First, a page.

Pet Articles: Wellness

Health Benefits of Furry Family Members

Most parents know the familiar plea: "Can we get a puppy…can we get a kitty, pullease?!" Even when you firmly answer no, the begging can continue endlessly, especially around holidays and birthdays.

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dog resting its head on its owner at the end of a boardwalk during sunset

While some parents shy away from even thinking about adopting a dog or cat, more than half of all U.S. households can tell you there are many good reasons to add a furry family member to your home.

Here are a few:

A pet a day helps keep the doctor away

  • Children who grow up in homes with pets typically develop fewer allergies and asthma complications. According to the Journal of Pediatrics, kids who had a dog during their first year of life had 31% fewer respiratory tract infections than kids who didn't live with a dog. In fact, studies suggest that kids growing up in a home with “furry animals” will have less risk of allergies and asthma.*
  • Family fitness: Kids with dogs tend to get outside more often. Whether they play with their pooch or take him for a walk, they get out of the house. That goes for pet parents, too. When you take your dog for a walk, you’re taking yourself for a walk, hence exercise. Petting a dog or cat can help lower blood pressure and stress by releasing oxytocin, a hormone which can suppress stress-causing hormones. The American Heart Association suggests that owning a dog may help support your heart health due to increased exercise, reduced stress and an overall healthier lifestyle.
  • Petting a dog or cat may also increase levels of immunoglobulin A, an antibody that helps fight off the common cold.**
  • According to general statistics, families with dogs or cats tend to require fewer doctor visits, and who wouldn’t want that?

Blues busters

Many studies show that people who interact with dogs and cats are less likely to suffer from depression. Furry family members offer loving companionship and bring structure to our lives.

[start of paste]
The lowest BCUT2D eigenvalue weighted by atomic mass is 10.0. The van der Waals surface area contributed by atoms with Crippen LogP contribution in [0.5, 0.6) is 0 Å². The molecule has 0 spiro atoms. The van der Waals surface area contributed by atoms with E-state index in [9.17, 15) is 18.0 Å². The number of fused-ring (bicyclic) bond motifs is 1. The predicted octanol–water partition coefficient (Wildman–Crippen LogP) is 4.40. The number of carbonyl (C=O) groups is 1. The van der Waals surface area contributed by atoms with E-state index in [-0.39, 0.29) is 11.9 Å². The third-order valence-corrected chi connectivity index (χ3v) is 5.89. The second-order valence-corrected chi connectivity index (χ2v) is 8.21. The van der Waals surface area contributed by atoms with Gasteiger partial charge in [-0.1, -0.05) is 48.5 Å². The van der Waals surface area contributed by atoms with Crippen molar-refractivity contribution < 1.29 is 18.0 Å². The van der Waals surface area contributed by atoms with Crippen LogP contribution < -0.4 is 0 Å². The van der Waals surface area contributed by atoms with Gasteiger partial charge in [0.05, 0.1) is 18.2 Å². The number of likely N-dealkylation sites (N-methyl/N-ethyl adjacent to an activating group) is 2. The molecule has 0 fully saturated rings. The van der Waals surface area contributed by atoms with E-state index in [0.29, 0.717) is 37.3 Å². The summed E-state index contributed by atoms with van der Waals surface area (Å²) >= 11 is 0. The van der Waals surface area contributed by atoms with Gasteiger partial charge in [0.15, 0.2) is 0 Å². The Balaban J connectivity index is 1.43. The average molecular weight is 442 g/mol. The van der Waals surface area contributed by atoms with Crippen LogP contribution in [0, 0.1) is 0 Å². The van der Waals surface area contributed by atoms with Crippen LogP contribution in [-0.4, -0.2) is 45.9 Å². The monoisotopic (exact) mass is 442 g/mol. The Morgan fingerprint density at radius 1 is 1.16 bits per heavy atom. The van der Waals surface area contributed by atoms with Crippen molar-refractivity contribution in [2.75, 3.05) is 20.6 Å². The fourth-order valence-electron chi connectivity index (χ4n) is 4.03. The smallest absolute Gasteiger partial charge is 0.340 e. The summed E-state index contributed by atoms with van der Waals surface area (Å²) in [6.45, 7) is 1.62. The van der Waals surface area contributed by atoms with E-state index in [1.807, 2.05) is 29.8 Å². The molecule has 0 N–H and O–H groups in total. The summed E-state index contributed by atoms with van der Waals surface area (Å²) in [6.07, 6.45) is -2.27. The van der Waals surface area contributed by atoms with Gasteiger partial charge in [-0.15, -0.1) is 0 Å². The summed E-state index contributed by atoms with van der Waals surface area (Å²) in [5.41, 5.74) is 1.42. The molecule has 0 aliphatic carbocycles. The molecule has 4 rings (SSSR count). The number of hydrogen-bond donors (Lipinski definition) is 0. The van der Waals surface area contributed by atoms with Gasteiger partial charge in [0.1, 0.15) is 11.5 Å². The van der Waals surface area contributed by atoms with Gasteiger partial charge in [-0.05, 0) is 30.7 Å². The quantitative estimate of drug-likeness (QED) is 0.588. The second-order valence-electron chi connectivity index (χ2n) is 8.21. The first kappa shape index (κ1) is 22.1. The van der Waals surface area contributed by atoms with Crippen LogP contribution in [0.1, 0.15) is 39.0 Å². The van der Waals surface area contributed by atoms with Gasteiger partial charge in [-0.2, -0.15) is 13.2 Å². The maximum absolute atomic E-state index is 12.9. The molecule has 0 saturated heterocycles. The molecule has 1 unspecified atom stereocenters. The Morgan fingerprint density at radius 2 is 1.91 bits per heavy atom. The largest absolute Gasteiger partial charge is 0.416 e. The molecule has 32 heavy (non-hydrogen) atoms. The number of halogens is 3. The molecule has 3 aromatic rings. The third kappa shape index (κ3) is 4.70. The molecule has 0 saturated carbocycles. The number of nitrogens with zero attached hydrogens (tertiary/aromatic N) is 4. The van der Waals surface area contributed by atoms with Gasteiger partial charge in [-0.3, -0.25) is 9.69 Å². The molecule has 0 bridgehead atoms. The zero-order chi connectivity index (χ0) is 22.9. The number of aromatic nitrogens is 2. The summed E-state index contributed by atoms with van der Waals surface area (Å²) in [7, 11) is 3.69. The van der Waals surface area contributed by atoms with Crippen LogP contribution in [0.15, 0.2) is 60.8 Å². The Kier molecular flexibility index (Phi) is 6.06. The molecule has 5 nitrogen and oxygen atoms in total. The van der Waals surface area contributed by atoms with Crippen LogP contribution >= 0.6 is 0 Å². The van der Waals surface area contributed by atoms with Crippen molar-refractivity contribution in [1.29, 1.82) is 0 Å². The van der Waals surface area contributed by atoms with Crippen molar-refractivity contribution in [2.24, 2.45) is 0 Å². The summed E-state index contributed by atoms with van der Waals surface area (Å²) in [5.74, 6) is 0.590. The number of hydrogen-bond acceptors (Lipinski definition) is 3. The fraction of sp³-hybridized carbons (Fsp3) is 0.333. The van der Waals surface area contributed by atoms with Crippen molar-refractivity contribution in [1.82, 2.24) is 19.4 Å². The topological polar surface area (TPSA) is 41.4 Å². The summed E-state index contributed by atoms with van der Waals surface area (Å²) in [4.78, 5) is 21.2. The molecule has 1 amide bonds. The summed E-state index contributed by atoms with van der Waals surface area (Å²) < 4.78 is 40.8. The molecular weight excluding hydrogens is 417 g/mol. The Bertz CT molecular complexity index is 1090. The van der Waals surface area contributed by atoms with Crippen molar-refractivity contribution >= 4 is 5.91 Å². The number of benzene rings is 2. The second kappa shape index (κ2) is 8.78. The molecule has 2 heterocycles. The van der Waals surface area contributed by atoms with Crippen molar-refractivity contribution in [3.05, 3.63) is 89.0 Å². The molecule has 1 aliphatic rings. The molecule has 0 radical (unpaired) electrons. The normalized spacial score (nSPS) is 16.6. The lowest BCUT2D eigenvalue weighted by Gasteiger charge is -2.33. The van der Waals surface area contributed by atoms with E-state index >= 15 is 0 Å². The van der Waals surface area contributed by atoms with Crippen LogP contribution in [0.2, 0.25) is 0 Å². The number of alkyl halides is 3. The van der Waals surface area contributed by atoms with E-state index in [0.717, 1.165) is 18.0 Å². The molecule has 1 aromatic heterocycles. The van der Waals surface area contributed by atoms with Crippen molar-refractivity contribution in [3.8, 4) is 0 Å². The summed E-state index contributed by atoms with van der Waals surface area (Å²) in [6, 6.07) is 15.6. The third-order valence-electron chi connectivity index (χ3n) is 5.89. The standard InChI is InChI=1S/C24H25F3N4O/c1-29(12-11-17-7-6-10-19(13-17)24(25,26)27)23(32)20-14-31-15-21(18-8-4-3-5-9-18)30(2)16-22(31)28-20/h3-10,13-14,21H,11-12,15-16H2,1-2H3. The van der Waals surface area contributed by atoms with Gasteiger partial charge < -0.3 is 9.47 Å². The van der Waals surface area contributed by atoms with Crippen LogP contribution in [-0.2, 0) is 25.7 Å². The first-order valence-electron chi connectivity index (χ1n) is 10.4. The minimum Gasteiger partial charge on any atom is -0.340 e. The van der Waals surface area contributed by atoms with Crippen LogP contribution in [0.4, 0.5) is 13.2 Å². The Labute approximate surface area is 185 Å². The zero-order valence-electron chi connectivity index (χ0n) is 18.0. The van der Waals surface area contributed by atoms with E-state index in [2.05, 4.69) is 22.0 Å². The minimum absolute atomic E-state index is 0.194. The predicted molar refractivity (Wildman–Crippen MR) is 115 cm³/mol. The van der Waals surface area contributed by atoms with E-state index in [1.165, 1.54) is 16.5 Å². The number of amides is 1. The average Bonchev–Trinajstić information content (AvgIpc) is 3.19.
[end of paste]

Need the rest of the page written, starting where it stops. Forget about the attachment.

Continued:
Dogs, in particular, have a tendency to display unconditional love for their pet parents. After a long day working, who else meets you with a frenetic wagging tail at the door. Who else is as excited to see and spend time with you?

Dogs and cats also force us to have a routine. We have to take dogs outside for walks and bathroom breaks, we must feed our cats and dogs and be attentive to all of their needs. Simple, everyday routines structure our lives and can help keep the blues away when depression hits.

Gold stars for learning and socializing

  • Feeding, walking and grooming a furry family member can instill nurturing and empathy skills in your child.
  • Gradually assigning pet care tasks to younger children helps them learn the importance of accountability for their actions, especially when someone they love so much is depending on them.
  • Therapy pets that visit schools can help children learn to read. When kids read aloud to dogs or cats, it helps nurture their love of reading.
  • The Journal of Personality and Social Psychology claims children who grow up with dogs or cats have greater self-esteem and feel less lonely than people who didn’t have furry family members.
  • Dogs or cats can make it easier for shy and socially awkward children to talk more and make new friends.
  • Pets strengthen family ties and promote bonding, plus they help adults feel and behave like kids again!

Between the inexplicable joy that comes from snuggling with our four-legged friends, and the convenience of an energetic, in-house playmate for our children, there are many good reasons to answer the plea for a pet.